Review: Nine Night, at Trafalgar Studios
Powerful family drama offers a rare glimpse into the lives of what has come to be known as the Windrush Generation
10 January, 2019 — By Angela Cobbinah
Cecilia Noble as Aunt Maggie in Nine Night. Photo: Helen Murray
HOT from its sell-out run at the National, Nine Night is a powerful family drama based on a Jamaican mourning ritual. Natasha Gordon’s debut play is, incredibly, the first by a British black woman to hit London’s theatreland and is a delight from start to finish.
Gordon, an actor of some years standing, plays the lead as dutiful daughter Lorraine, who is left to organise the wake – several days of eating and drinking in celebration of the just-departed Gloria. As the guests congregate, the family tensions escalate, leading to a grand showdown.
The potent mix of sibling rivalry and inter-generational clashes are sharpened by the cultural gap between those born in Britain and the Caribbean, that is between those who see the wake in practical terms and those who see it as a way of expediting the spirit’s departure from this realm.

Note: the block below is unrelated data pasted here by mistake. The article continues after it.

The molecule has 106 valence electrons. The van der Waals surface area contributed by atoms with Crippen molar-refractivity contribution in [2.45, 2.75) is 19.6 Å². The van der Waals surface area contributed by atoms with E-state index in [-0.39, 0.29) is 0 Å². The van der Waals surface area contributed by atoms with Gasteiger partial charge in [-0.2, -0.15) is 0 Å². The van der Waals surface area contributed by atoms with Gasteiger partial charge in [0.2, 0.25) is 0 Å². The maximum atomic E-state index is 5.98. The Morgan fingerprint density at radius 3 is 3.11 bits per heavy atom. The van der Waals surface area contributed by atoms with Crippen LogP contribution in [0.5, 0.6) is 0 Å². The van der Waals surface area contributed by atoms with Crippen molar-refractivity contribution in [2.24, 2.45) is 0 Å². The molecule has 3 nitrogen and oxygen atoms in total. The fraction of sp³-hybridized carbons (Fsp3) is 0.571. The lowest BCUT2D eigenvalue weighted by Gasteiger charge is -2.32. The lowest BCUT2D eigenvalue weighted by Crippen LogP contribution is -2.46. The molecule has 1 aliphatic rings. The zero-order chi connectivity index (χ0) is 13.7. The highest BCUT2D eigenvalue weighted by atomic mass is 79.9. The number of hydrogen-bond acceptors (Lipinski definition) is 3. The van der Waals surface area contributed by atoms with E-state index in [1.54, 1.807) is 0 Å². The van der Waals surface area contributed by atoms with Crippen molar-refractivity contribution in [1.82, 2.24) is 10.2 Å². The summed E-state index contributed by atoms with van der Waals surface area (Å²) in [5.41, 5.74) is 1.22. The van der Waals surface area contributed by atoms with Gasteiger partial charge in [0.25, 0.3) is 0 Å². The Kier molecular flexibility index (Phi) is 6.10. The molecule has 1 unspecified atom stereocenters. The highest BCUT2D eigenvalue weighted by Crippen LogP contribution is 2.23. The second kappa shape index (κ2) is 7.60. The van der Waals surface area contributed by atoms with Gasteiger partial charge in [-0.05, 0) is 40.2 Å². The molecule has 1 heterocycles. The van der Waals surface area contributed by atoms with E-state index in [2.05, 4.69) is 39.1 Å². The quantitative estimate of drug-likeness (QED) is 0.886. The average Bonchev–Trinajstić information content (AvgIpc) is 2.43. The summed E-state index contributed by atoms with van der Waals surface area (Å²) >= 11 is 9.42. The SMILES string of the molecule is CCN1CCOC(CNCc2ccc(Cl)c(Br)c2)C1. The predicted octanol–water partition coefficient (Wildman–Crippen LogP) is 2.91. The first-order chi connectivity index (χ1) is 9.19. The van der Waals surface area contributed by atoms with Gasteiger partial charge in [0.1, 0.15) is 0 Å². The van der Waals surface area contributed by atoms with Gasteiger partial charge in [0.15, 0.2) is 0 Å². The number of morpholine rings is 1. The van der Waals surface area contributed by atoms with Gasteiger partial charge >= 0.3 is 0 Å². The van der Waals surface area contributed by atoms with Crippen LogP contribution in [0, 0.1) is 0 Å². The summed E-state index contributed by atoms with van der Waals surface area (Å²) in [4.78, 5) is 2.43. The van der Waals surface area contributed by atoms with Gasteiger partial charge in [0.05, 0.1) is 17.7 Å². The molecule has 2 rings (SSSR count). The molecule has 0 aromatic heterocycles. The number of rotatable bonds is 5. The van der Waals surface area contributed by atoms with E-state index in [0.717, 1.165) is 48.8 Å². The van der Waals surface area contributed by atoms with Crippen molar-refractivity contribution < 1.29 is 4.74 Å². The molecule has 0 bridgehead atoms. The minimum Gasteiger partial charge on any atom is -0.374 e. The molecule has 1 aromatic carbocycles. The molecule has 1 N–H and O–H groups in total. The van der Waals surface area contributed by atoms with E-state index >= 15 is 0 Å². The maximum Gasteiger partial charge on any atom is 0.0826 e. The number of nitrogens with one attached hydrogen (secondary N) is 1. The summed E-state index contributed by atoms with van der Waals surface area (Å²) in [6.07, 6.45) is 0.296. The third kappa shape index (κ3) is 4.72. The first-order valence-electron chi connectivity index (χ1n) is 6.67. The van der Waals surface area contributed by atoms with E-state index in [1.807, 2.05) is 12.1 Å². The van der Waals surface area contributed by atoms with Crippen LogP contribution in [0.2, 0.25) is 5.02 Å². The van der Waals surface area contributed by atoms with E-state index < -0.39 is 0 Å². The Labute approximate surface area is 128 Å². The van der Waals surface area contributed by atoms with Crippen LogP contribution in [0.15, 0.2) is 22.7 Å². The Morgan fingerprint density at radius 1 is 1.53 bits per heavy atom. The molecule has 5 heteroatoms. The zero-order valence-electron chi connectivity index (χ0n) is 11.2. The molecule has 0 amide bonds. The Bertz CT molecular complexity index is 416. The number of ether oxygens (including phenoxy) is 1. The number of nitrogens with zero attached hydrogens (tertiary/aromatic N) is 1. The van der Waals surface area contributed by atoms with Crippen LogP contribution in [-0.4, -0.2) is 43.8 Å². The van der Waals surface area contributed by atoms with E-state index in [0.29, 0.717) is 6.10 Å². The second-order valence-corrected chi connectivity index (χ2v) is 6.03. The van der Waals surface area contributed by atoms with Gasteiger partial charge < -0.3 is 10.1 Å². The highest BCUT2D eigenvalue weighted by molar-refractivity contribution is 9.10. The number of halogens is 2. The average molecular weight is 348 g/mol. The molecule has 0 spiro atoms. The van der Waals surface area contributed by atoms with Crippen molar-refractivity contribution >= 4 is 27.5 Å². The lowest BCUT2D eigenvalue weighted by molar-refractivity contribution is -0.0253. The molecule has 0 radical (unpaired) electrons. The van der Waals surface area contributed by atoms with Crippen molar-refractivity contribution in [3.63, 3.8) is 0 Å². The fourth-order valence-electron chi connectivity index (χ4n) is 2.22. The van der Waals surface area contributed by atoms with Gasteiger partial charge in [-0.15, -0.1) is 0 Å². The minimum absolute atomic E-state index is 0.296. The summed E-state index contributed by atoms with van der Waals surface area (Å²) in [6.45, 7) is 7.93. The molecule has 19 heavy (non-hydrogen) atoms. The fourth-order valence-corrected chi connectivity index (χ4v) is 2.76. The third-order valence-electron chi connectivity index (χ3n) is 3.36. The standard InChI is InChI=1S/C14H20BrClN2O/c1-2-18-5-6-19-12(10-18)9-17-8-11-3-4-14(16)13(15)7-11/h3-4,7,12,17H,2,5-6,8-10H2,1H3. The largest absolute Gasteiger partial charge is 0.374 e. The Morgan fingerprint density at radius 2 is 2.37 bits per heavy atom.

It is a rare glimpse into the lives of what has come to be known as the Windrush Generation, including the little-noticed story of the children left behind in the Caribbean, personified by the fiery but bruised Trudy direct from Kingston, played with all guns blazing by Michelle Greenidge.
But there’s nowt so queer as folk and the play will strike a universal chord, with characters that will be familiar to all, none more so than Aunt Maggie, whose imposing and interfering presence keeps everyone to their toes.
Played to perfection by Cecilia Noble, the role is meant to provide comedic relief amid the grief. Instead it threatens to dominate the proceedings, turning Noble into the star of the show. That’s why the sorrowful denouement comes as a bit of a shock, but only to be expected in the circumstances.
Until February 23
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